Taylor Tucker graduated from UM in May of 2020. That year, she was hired as a multimedia journalist at WTVA in Tupelo. Now, the 2022 master’s grad also works as the station’s weekend morning anchor.
Taylor Tucker graduated from the University of Mississippi School of Journalism and New Media in May of 2020. That year, she was hired as a multimedia journalist at WTVA in Tupelo and received a promotion her first year. Now earning her graduate degree, the 2022 grad also works as the weekend morning anchor on WTVA from 5 a.m. until 7 a.m.
“News has earned my heart,” Tucker said, “and I plan to continue my journey as a news anchor and reporter. It’s comforting to know I now have my master’s and plan to utilize it later in my career.”
Tucker is just one of the school’s 2022 graduates who shared her Journey to Commencement.
Interim Dean Debora Wenger said one of the things that stands out about Tucker is her kindness.
“As a journalist, I know she will tell stories with compassion and care,” she said.
Wenger said Tucker is also one of the students who loves learning.
“She took advantage of opportunities to build her skills in the classroom and in the newsroom,” she said. “While still in graduate school, she started working as a reporter for WTVA in Tupelo, and the combination of professional experience and a master’s degree is going to take her far.”
The University of Mississippi School of Journalism and New Media has forged relationships with news directors across the state and around the region.
“When the folks at WTVA met Taylor, the saw huge potential and offered her a position,” Wenger said.
Tucker’s advice to fellow students: Take advantage of every opportunity. Don’t be afraid to ask for help to better perfect your craft.”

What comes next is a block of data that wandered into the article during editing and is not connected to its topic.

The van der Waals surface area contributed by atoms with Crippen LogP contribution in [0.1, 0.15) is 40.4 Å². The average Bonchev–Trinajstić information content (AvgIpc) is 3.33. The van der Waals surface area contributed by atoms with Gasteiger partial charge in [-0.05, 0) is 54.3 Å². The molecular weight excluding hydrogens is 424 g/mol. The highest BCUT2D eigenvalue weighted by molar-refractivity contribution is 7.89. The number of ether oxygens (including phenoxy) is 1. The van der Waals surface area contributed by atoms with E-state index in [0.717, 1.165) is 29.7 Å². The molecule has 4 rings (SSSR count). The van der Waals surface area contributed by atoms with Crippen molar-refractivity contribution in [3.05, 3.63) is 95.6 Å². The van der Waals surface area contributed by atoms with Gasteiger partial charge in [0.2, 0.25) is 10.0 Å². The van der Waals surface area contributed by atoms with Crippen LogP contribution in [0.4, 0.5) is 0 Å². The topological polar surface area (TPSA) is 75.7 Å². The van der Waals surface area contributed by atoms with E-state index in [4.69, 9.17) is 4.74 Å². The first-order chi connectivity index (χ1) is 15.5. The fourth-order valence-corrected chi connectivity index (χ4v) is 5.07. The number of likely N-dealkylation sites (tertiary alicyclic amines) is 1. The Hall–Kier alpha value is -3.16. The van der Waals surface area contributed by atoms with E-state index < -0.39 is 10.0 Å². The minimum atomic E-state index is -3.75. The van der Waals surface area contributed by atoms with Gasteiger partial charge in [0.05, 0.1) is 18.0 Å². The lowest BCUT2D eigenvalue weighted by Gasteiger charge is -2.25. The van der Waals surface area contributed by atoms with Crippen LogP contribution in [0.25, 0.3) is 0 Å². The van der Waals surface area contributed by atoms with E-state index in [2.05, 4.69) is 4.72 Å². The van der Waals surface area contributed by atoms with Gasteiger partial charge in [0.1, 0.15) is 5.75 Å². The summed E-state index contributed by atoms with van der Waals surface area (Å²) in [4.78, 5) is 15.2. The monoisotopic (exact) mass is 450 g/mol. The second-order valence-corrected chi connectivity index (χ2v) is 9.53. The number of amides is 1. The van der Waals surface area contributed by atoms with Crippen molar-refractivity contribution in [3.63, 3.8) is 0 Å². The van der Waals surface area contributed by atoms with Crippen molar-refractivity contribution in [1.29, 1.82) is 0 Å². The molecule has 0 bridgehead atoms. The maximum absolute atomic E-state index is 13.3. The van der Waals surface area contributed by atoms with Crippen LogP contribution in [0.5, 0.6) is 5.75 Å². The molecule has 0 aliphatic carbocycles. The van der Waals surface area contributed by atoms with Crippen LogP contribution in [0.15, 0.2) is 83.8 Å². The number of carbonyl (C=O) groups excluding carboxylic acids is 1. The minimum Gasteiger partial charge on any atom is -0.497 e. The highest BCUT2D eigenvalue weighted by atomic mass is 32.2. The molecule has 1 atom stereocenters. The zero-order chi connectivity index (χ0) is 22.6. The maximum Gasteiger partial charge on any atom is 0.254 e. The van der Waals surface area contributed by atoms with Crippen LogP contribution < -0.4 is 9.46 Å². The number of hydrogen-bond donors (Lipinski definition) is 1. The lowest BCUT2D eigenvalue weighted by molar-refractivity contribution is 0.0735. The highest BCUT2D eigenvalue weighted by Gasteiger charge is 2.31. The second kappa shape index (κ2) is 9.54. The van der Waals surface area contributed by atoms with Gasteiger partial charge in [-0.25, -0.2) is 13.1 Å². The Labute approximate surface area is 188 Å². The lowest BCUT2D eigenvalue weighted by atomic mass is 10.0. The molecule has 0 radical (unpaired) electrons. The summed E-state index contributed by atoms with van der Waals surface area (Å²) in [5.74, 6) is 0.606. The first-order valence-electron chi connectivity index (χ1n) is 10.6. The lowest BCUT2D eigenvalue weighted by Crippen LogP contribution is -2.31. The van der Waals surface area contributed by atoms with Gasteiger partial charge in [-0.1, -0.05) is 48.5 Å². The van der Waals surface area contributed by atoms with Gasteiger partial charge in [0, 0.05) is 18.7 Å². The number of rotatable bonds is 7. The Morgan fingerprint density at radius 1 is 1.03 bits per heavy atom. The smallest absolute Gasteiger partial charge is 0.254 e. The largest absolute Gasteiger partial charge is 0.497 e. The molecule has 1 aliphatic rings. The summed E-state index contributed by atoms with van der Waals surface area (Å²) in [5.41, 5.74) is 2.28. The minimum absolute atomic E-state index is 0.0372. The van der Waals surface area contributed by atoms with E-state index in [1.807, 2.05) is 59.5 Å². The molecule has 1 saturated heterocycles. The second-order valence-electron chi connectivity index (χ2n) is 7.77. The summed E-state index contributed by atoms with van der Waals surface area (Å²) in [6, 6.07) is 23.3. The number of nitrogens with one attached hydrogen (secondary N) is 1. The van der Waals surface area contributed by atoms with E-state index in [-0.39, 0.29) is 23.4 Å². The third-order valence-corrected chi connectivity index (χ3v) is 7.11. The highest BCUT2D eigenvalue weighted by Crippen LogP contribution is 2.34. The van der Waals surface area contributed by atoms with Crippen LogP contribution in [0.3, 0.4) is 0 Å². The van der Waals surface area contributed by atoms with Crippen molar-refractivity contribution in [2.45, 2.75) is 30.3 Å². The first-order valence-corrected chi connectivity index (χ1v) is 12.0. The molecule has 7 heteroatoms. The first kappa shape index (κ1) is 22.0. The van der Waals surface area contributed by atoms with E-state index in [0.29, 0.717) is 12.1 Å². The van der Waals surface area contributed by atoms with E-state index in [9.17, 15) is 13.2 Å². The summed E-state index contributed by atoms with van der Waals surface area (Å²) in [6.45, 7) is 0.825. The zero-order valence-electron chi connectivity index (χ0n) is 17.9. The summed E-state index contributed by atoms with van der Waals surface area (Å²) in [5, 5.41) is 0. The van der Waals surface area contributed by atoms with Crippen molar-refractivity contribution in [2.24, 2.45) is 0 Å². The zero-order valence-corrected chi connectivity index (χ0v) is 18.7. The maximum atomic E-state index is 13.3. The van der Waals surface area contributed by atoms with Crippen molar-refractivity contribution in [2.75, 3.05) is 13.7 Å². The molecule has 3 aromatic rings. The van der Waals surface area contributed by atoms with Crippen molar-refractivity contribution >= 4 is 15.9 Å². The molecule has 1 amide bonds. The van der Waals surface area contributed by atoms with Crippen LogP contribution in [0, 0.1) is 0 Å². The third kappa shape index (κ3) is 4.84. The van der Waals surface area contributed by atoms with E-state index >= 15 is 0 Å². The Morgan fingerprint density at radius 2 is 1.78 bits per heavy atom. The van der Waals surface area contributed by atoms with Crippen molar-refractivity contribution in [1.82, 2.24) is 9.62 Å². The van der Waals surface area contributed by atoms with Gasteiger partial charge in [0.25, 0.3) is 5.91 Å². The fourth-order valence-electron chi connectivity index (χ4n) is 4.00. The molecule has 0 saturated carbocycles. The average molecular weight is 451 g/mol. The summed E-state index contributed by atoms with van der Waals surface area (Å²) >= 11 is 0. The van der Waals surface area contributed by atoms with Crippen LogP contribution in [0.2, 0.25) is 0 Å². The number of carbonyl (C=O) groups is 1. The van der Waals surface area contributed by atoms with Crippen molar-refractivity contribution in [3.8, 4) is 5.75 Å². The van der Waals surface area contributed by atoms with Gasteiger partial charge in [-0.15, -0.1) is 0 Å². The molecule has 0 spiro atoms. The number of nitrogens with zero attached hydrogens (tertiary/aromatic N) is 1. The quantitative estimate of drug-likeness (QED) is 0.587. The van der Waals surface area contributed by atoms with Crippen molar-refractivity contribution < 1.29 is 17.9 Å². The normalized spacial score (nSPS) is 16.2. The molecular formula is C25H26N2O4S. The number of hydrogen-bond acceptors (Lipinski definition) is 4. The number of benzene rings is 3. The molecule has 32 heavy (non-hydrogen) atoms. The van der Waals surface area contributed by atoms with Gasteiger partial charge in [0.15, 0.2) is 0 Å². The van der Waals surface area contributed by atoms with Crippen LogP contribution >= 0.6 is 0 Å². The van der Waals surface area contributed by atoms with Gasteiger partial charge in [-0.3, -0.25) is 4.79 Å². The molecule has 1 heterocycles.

Read a previous story we wrote about Taylor below.
Taylor Tucker sits at the WTVA news desk.
When interning as a freshman, Taylor Tucker said she felt as if she was not in the right career field because she didn’t know much about news stations and reporting in general and she was intimidated by the people who were already on the job.
“They were so much more advanced,” she said.
Taylor Tucker reporting for WTVA.
This made her feel behind and not in the right field. As a freshman, she became discouraged until she realized she was just getting started and still had more work to do.
When Tucker became a junior at UM, she received another internship. She knew what to expect and felt more confident because she realized she would learn as she goes.
While Tucker encountered some difficulties as an undergraduate on the road to becoming a journalist, she has also faced challenges as a young professional. One such challenge involved a February snowstorm.
It was Tucker’s first time reporting in those weather conditions. She had to drive on the roads and was afraid of what might happen. However, she managed to overcome that fear and get the job done.
“You never know what you are getting yourself into,” she said.
Each day, her job is different. Tucker said she has to be mentally prepared because some days are challenging, but she wouldn’t want to do anything else.
DeAndria Turner, friend and former classmate of Tucker, graduated from the University of Mississippi in May 2020 and now works as a news reporter at Fox61 in Hartford, Connecticut. She described Tucker as a hardworking person who never gives up and is always willing to learn more about her career so she can improve as a journalist. Turner said those qualities are what she admires most about Tucker.
“She is always looking for ways to improve her craft,” said Turner. “She is always looking for ways to become more creative and engage the audience.”
Turner said Tucker feels she can never be too good or know enough. Therefore, she watches other journalists and learns from them.
“She isn’t afraid to ask questions, and she holds herself and others accountable,” Turner said.
Tucker may be graduating with a second degree, but she’s not ready to stop learning, yet.
“I think we all need continual growth and lessons to keep becoming better journalists,” Turner said. “Especially so we don’t get complacent in our craft.”